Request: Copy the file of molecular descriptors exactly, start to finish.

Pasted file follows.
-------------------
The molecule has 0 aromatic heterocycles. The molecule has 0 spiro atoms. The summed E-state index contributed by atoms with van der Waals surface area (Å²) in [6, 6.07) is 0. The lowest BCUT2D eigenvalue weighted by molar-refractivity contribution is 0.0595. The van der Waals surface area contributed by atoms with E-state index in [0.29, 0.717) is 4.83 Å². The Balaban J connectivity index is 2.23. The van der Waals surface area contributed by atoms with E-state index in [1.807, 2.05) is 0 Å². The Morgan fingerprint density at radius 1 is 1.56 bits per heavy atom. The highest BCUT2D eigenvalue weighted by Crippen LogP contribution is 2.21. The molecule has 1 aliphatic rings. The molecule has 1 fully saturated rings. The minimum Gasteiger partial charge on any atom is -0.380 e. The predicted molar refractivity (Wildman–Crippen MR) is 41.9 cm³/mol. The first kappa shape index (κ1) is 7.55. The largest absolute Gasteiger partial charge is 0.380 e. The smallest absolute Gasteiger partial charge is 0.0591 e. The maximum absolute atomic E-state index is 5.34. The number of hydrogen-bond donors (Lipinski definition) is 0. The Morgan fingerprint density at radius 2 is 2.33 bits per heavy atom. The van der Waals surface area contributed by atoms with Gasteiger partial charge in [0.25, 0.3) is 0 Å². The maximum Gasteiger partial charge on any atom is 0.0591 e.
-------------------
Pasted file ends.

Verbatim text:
The molecule has 0 aromatic heterocycles. The molecule has 0 spiro atoms. The summed E-state index contributed by atoms with van der Waals surface area (Å²) in [6, 6.07) is 0. The lowest BCUT2D eigenvalue weighted by molar-refractivity contribution is 0.0595. The van der Waals surface area contributed by atoms with E-state index in [0.29, 0.717) is 4.83 Å². The Balaban J connectivity index is 2.23. The van der Waals surface area contributed by atoms with E-state index in [1.807, 2.05) is 0 Å². The Morgan fingerprint density at radius 1 is 1.56 bits per heavy atom. The highest BCUT2D eigenvalue weighted by Crippen LogP contribution is 2.21. The molecule has 1 aliphatic rings. The molecule has 1 fully saturated rings. The minimum Gasteiger partial charge on any atom is -0.380 e. The predicted molar refractivity (Wildman–Crippen MR) is 41.9 cm³/mol. The first kappa shape index (κ1) is 7.55. The largest absolute Gasteiger partial charge is 0.380 e. The smallest absolute Gasteiger partial charge is 0.0591 e. The maximum absolute atomic E-state index is 5.34. The number of hydrogen-bond donors (Lipinski definition) is 0. The Morgan fingerprint density at radius 2 is 2.33 bits per heavy atom. The van der Waals surface area contributed by atoms with Gasteiger partial charge in [0.25, 0.3) is 0 Å². The maximum Gasteiger partial charge on any atom is 0.0591 e.